If a copyright owner receives a Final Notice, it may request a list containing information of the number of account holders who been issued with notices, acknowledgements and the IP addresses associated with the alleged infringement. Even at this stage, the copyright owner will not obtain details of the names of the ISP subscribers.

Facilitated preliminary discovery

If a copyright owner applies for preliminary discovery to identify the ISP subscribers, only at that stage must an ISP 'act reasonably to facilitate and assist' an application. However, it appears that an ISP will still not hand over an account holder's identity unless there is a court order.

When do these changes occur?

The Code is currently with ACMA for review and approval in accordance with the process under the Telecommunications Act 1997 (Cth). According to the Code, the scheme will commence 1 September 2015 at latest.

Who will pay for compliance with the Code?

The scheme is to be initially funded by commercial agreement negotiated between the ISPs and rights holders. Only if a rights holder has complied with its funding obligations must an ISP process an infringement report.

Who will administer the Code?

The Copyright Information Panel (made up of representatives from rights holders, ISPs and consumers) will administer the Code.  For example, the Copyright Information Panel will appoint certification bodies, determine the form of infringement reports and notices to be given, and appoint the adjudication panel.

If an industry participant fails to comply with a registered Code, ACMA has powers to direct an industry participant to comply with the Code and then to take action in the Federal Court if the participant fails to comply with that direction.  In the event that ACMA finds that an industry code is deficient, ACMA can also introduce industry standards.

Implications

The Code does not appear to affect the operation of preliminary discovery proceedings, in the sense that copyright owners must still apply to a court for orders disclosing ISP subscribers' identities.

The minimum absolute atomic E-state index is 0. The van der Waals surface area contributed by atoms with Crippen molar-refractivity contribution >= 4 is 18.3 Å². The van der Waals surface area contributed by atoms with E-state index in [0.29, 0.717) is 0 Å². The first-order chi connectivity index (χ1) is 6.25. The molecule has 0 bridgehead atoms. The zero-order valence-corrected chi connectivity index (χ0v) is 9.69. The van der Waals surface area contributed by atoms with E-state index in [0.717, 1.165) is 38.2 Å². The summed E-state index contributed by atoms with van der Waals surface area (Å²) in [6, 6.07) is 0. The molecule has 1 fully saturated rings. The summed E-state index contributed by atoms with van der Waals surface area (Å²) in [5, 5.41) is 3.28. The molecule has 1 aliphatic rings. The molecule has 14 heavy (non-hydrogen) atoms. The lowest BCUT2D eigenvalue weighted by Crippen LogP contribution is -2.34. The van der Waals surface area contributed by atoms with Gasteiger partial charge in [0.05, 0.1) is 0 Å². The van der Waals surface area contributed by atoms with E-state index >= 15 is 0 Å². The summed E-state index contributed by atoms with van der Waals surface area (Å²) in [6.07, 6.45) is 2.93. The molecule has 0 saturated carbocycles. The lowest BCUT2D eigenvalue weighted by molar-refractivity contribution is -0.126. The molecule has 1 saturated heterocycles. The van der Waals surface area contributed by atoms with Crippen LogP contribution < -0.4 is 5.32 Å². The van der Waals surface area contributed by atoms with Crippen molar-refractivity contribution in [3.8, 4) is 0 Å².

However, the Code is expected to streamline the preliminary discovery process.  For example, in the Dallas Buyers litigation, Dallas Buyers LLC and its parent company led evidence regarding the technology used to identify the alleged infringers.  Following introduction of the scheme, rights holders would presumably rely on evidence provided by certification bodies to verify the methods used to detect copyright infringement.  In light of the 'facilitated preliminary discovery' approach, ISPs are also unlikely to challenge preliminary discovery applications made by a rights holder, and the Federal Court is more likely to exercise its discretion to order preliminary discovery.

It is also hoped that the Code will deter copyright infringement without the need for court action.  This kind of model, where alleged infringers receive an escalating series of notices before further action is taken (often called a 'graduated response' model) has been adopted in the United States, United Kingdom, Canada, Ireland, France, South Korea and Taiwan, with varying degrees of success.  The specific model used in each of these jurisdiction differs in terms of the kinds of online infringement that they target and the sanctions against online infringers after receiving the last notice.  For example, France's model controversially allows an ISP to slow the internet service upload and download times, or to temporarily suspend a user's service.  It is therefore difficult to anticipate how successful the Code will be in Australia in reducing online infringement, based on outcomes in other jurisdictions.

Other anti-piracy measures

The Code is only one measure to tackle online copyright infringement.  The Government is still in negotiations with the US for the Trans-Pacific Partnership (TPP) which may have further copyright law implications, and has also introduced the Copyright Amendment (Online Infringement) Bill 2015 which will enable rights holders to apply to the Federal Court to block websites that have a primary purpose of infringing copyright.